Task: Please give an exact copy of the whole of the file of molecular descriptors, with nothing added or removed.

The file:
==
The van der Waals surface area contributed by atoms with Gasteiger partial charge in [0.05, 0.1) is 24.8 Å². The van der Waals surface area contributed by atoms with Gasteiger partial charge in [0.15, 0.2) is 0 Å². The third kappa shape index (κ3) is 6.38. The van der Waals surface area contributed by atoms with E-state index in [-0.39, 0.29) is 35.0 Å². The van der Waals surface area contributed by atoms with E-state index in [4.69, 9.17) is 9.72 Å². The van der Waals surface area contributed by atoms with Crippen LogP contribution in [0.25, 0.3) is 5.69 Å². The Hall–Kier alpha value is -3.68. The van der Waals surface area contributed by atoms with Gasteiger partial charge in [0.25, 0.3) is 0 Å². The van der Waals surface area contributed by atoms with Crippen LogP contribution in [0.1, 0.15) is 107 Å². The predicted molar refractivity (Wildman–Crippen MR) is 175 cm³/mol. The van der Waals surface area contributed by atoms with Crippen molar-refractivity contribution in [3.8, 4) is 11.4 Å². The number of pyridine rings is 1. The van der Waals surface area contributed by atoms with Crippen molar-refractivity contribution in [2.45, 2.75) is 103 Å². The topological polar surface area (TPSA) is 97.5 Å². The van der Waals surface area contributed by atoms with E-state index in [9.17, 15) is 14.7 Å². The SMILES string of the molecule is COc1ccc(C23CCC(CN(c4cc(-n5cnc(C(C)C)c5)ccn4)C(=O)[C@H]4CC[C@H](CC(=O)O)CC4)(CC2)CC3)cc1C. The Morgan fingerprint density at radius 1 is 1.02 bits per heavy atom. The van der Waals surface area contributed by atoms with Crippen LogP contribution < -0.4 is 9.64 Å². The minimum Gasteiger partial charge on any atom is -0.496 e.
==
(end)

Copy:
The van der Waals surface area contributed by atoms with Gasteiger partial charge in [0.05, 0.1) is 24.8 Å². The van der Waals surface area contributed by atoms with Gasteiger partial charge in [0.15, 0.2) is 0 Å². The third kappa shape index (κ3) is 6.38. The van der Waals surface area contributed by atoms with E-state index in [-0.39, 0.29) is 35.0 Å². The van der Waals surface area contributed by atoms with E-state index in [4.69, 9.17) is 9.72 Å². The van der Waals surface area contributed by atoms with Crippen LogP contribution in [0.25, 0.3) is 5.69 Å². The Hall–Kier alpha value is -3.68. The van der Waals surface area contributed by atoms with Gasteiger partial charge in [0.25, 0.3) is 0 Å². The van der Waals surface area contributed by atoms with Crippen LogP contribution in [0.1, 0.15) is 107 Å². The predicted molar refractivity (Wildman–Crippen MR) is 175 cm³/mol. The van der Waals surface area contributed by atoms with Crippen molar-refractivity contribution in [3.8, 4) is 11.4 Å². The number of pyridine rings is 1. The van der Waals surface area contributed by atoms with Crippen molar-refractivity contribution in [2.45, 2.75) is 103 Å². The topological polar surface area (TPSA) is 97.5 Å². The van der Waals surface area contributed by atoms with E-state index in [9.17, 15) is 14.7 Å². The SMILES string of the molecule is COc1ccc(C23CCC(CN(c4cc(-n5cnc(C(C)C)c5)ccn4)C(=O)[C@H]4CC[C@H](CC(=O)O)CC4)(CC2)CC3)cc1C. The Morgan fingerprint density at radius 1 is 1.02 bits per heavy atom. The van der Waals surface area contributed by atoms with Crippen LogP contribution < -0.4 is 9.64 Å². The minimum Gasteiger partial charge on any atom is -0.496 e.